It seems fair to say that Sophia di Martino has made quite a splash in Marvel's latest Disney Plus series Loki, playing an alternate version of Tom Hiddleston's God of Mischief who reluctantly teams up with him to take on the TVA.


But what really makes this Loki (aka Sylvie) tick? How is she different to the OG Loki, and how long should we expect to see her around? Following the broadcast of her first full episode (but before we'd seen episode four) caught up with Marvel's new star to find out more...

Warning: This interview contains minor spoilers for Loki.

Hi Sophia – How are things? How’s it been in Loki?

You know what? It’s quite surreal. It’s been a strange few weeks for me!

More like this

I can imagine.

You know, waiting in the wings, and listening to people’s reactions, waiting to be able to talk to people. So it’s really nice to finally be here, and be able to talk to you about it.

What’s it been like keeping this secret for so long? When did you know you had the role, and how long did you have to keep it under wraps?

It was autumn 2019! So it’s been quite a while. Luckily, I’m very good at keeping secrets – maybe too good. I just haven’t told anyone what I’ve been doing for… you know, my mum didn’t know what I’ve been doing.

It’s been quite intense. And, yeah, I’m relieved to finally say the name "Sylvie".

Is it strange now that everyone knows? Do you still find yourself trying to keep it secret, almost, or something like that?

Yeah, definitely. I have to definitely check myself.. You don’t know everything yet. I still have to be careful!


That’s true. You’ve still got those instincts going. That was one of my questions, actually – we do learn a fair bit about Sylvie in the third and fourth episodes. But is there more to discover?

Yeah. There’s a bunch more to discover about everyone, I think. Things are going to get probably even weirder.

If such a thing is possible.


Obviously as we’ve seen in the show, Sylvie is an alternate Loki. But she’s kind of very much her own person. How would you say the two are similar? And how are they different?

Hmmm. I think Sylvie has got the mischief that Loki has. I think she’s got that sort of glint in her eye, and she enjoys the chaos, and she’s playful in that way. I think she’s pretty angry. I think that maybe she’s a lot angrier than Loki. And she’s got this mission that she has to go on.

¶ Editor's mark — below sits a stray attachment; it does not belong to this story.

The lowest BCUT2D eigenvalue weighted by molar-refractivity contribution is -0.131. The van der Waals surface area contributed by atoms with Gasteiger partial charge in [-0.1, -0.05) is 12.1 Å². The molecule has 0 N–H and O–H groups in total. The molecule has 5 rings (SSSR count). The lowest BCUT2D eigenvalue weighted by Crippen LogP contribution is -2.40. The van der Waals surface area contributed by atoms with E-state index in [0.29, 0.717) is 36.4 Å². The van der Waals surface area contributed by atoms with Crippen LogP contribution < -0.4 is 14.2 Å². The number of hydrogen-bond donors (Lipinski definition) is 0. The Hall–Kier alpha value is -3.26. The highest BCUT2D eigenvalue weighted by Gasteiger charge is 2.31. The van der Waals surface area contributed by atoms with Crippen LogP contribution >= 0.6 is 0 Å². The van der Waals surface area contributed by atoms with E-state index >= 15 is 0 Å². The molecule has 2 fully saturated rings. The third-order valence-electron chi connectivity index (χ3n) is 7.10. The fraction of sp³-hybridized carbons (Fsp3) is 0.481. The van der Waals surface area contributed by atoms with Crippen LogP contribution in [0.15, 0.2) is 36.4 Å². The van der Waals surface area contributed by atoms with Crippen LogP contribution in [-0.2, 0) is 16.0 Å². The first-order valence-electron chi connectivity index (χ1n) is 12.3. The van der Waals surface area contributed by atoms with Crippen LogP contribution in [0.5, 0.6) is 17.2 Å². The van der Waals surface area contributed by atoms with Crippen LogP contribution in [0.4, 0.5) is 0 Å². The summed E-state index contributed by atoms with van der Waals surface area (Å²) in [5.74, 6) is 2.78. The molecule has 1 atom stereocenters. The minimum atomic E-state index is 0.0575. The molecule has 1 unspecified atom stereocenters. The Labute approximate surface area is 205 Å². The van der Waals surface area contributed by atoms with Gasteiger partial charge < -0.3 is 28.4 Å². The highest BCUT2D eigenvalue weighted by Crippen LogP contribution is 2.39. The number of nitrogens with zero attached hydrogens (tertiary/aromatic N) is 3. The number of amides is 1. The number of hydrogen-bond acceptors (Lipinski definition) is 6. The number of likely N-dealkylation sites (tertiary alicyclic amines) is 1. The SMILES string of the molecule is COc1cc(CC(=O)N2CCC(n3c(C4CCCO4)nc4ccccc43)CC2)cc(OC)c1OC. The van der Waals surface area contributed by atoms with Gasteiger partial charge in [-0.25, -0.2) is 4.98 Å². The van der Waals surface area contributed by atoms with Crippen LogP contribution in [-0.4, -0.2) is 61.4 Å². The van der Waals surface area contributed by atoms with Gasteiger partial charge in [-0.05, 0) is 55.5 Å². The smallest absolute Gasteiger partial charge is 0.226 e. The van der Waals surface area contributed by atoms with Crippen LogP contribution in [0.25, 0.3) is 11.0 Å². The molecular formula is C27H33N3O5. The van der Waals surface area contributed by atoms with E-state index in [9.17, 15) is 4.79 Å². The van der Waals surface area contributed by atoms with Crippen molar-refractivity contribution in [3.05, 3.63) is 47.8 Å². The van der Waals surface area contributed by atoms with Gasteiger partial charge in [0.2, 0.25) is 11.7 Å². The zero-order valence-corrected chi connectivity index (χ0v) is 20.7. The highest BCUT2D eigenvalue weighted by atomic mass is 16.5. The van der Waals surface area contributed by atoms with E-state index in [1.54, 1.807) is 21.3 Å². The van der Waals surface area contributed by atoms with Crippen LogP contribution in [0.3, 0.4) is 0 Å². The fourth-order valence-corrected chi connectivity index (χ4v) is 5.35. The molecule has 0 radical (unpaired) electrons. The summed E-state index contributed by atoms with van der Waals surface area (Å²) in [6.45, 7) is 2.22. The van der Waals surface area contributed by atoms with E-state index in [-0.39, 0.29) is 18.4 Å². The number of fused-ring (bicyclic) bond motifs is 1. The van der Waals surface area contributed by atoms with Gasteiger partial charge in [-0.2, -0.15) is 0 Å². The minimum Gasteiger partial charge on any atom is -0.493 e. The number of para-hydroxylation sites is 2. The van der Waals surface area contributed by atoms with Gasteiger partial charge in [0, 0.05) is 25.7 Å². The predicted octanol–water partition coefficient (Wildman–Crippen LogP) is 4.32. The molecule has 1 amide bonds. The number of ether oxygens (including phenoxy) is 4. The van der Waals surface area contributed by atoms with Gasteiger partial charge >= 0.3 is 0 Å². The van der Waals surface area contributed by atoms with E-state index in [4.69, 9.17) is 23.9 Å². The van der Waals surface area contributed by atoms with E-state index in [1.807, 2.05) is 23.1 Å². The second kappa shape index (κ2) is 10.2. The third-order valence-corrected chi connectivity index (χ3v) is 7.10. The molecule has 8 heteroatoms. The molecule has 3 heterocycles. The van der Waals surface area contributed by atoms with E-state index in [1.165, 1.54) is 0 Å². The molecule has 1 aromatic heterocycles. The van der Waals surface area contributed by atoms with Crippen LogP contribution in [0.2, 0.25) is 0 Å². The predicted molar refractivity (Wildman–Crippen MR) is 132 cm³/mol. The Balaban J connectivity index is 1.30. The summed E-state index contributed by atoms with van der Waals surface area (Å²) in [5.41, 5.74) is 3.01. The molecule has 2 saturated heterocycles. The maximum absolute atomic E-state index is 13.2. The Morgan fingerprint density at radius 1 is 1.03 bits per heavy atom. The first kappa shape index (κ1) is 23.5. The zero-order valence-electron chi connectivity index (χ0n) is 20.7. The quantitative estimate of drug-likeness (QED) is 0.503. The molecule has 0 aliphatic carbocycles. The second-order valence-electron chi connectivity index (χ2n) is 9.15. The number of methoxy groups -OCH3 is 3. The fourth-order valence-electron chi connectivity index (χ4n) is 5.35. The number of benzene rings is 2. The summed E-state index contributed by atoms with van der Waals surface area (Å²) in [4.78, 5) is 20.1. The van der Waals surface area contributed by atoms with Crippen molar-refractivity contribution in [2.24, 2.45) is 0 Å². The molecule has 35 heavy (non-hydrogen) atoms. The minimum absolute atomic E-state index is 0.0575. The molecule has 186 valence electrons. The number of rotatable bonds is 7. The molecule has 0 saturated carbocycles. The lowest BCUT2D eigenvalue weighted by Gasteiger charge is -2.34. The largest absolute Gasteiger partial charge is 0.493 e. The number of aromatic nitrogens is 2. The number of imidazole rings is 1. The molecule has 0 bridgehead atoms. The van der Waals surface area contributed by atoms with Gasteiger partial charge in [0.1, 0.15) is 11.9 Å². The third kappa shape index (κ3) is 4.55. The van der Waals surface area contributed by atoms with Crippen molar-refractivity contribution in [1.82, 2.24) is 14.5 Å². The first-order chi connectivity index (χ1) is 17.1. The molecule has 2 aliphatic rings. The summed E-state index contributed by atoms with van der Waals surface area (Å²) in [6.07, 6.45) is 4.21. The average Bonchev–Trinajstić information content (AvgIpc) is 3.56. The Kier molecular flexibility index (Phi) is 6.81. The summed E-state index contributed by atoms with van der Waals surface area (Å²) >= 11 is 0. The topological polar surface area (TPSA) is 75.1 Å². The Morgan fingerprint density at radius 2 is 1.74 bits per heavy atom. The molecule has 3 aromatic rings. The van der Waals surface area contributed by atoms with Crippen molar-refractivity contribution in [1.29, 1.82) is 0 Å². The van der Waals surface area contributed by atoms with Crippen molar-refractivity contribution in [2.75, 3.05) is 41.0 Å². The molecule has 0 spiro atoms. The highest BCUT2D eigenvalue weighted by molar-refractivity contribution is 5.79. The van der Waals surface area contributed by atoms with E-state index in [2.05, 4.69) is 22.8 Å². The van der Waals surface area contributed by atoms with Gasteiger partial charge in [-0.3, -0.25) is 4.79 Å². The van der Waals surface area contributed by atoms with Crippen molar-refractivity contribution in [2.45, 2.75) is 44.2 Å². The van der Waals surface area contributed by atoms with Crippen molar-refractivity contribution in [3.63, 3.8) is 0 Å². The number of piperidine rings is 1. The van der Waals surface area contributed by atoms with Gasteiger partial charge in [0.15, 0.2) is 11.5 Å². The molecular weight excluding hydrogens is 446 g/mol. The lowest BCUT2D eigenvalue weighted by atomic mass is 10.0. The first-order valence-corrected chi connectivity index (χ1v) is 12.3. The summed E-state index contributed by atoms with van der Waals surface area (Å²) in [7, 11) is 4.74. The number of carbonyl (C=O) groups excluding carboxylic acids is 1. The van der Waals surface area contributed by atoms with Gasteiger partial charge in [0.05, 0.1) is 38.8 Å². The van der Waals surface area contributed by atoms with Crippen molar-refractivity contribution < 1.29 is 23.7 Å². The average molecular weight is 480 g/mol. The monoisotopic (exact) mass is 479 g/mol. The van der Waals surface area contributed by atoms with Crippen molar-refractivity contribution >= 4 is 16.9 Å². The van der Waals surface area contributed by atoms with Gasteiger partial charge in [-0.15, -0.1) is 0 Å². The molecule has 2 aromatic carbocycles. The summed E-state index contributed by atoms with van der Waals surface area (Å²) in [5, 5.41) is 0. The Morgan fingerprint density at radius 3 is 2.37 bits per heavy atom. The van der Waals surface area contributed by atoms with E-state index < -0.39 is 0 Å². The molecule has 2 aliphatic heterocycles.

I feel like because she’s been on the run for so long – you know, she’s come from quite a difficult place. She’s not grown up a prince. She’s not had it… not “as easy as Loki”. That’s not fair. But she’s just come from a very different background, which has probably made her a little rougher around the edges than Loki.

She’s not as elegant as him in her speech or the way she fights. She’s a bit more of a brawler, I would say.


You mentioned her speech there. That was something that jumped out at me. Obviously Tom plays Loki as quite aristocratic almost in his accent as much as anything, whereas you play Sylvie more or less with your own accent.

Yeah, exactly. We wanted to keep that. I didn’t want to do an impression of Tom, or play her, like you say, as an aristocrat, because that’s not who she is. It made sense to have a little bit of a softer, more regional accent.

Was there a conversation about how much you should make her like the Loki that we know, and how much you should make her different?

A lot of it came out of the script. [Director Kate Herron] wanted me to do my own thing with it, and I think that was where we started – that I would make her my own, in a sense. The fact that she’s a variant of Loki is, like you say, in the script, and the similarities are there. But we really wanted to make Sylvie her own person.

Sophia di Martino and Tom Hiddleston in Loki (Disney Plus)